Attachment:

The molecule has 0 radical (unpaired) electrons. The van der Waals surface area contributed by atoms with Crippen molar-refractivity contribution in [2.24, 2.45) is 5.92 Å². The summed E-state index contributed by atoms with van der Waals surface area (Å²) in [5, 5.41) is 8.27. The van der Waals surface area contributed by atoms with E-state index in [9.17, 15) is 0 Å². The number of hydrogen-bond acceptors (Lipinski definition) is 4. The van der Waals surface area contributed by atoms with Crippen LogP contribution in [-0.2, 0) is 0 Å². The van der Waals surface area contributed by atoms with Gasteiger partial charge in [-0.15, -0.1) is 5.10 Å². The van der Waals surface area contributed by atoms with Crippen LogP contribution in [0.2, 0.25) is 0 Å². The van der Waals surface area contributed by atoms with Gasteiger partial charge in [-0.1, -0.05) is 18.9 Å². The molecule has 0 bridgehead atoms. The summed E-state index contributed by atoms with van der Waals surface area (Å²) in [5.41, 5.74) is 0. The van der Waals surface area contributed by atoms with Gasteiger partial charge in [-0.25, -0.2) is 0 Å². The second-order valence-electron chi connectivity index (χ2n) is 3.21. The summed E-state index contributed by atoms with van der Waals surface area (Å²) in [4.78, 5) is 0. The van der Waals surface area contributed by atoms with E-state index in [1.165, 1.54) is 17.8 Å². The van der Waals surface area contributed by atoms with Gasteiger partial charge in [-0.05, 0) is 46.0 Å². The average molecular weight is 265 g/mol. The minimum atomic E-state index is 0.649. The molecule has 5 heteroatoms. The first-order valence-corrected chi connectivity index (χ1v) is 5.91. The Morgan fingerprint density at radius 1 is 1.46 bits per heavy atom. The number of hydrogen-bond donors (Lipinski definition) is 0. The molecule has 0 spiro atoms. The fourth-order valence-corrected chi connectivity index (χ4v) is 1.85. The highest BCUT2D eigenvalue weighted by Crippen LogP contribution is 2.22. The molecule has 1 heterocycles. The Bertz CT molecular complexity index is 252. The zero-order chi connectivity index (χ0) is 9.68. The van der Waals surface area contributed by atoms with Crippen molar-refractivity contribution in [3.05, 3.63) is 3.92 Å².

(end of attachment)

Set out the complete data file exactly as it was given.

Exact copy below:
The molecule has 0 radical (unpaired) electrons. The van der Waals surface area contributed by atoms with Crippen molar-refractivity contribution in [2.24, 2.45) is 5.92 Å². The summed E-state index contributed by atoms with van der Waals surface area (Å²) in [5, 5.41) is 8.27. The van der Waals surface area contributed by atoms with E-state index in [9.17, 15) is 0 Å². The number of hydrogen-bond acceptors (Lipinski definition) is 4. The van der Waals surface area contributed by atoms with Crippen LogP contribution in [-0.2, 0) is 0 Å². The van der Waals surface area contributed by atoms with Gasteiger partial charge in [-0.15, -0.1) is 5.10 Å². The van der Waals surface area contributed by atoms with Crippen LogP contribution in [0.2, 0.25) is 0 Å². The van der Waals surface area contributed by atoms with Gasteiger partial charge in [-0.1, -0.05) is 18.9 Å². The molecule has 0 bridgehead atoms. The summed E-state index contributed by atoms with van der Waals surface area (Å²) in [5.41, 5.74) is 0. The van der Waals surface area contributed by atoms with Gasteiger partial charge in [-0.25, -0.2) is 0 Å². The second-order valence-electron chi connectivity index (χ2n) is 3.21. The summed E-state index contributed by atoms with van der Waals surface area (Å²) in [4.78, 5) is 0. The van der Waals surface area contributed by atoms with E-state index in [1.165, 1.54) is 17.8 Å². The van der Waals surface area contributed by atoms with Gasteiger partial charge in [-0.05, 0) is 46.0 Å². The average molecular weight is 265 g/mol. The minimum atomic E-state index is 0.649. The molecule has 5 heteroatoms. The first-order valence-corrected chi connectivity index (χ1v) is 5.91. The Morgan fingerprint density at radius 1 is 1.46 bits per heavy atom. The number of hydrogen-bond donors (Lipinski definition) is 0. The molecule has 0 spiro atoms. The fourth-order valence-corrected chi connectivity index (χ4v) is 1.85. The highest BCUT2D eigenvalue weighted by Crippen LogP contribution is 2.22. The molecule has 1 heterocycles. The Bertz CT molecular complexity index is 252. The zero-order chi connectivity index (χ0) is 9.68. The van der Waals surface area contributed by atoms with Crippen molar-refractivity contribution in [3.05, 3.63) is 3.92 Å².